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Colorado has released district- and school-level results from spring standardized tests known as CMAS that give a more detailed picture of student achievement during a deeply disrupted school year, but with participation rates varying widely and little information on how much time students spent in the classroom, that picture is hard to bring into focus.
One thing is clear: Many students struggled academically last year. Statewide, scores were down for most grades and subjects, especially for students from low-income families, Hispanic students, and those learning English. Similar patterns are evident in many districts’ test data.
Officials with the Colorado Department of Education said this year’s CMAS results should not be used to compare schools and districts to each other and should be interpreted cautiously.
“I would encourage folks to be very focused on their local communities,” said Joyce Zurkowski, chief assessment officer for the Colorado Department of Education.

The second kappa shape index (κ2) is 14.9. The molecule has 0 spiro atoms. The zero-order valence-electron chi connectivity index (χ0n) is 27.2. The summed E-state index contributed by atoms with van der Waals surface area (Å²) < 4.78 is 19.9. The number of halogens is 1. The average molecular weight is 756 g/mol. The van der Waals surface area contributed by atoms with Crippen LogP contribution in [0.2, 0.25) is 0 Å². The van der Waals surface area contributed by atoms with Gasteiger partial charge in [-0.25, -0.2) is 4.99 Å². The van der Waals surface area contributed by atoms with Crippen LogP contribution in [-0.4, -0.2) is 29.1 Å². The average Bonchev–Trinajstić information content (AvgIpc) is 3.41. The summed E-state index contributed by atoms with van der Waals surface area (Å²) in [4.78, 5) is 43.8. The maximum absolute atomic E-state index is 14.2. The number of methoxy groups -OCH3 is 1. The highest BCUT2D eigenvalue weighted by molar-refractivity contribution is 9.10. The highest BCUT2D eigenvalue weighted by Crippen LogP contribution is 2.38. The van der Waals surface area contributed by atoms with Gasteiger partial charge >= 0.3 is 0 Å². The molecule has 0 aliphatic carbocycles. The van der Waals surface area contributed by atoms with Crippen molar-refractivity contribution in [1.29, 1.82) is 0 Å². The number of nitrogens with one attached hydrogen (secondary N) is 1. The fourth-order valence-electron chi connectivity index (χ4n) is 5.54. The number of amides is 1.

Scores declined in districts that spent much of the fall in remote learning, but also in ones that prioritized in-person learning. Students in some districts and schools posted gains despite the challenges, with school leaders saying they were able to use federal dollars to provide extra instruction.
In communities where participation was high, the results should give a reasonably accurate picture of how well students grasp grade-level concepts. Where participation was lower, it matters whether the students who took the tests are representative. If scores went up but participation went down, did students benefit from smaller class sizes or better instruction? Or did only the best test-takers take the test?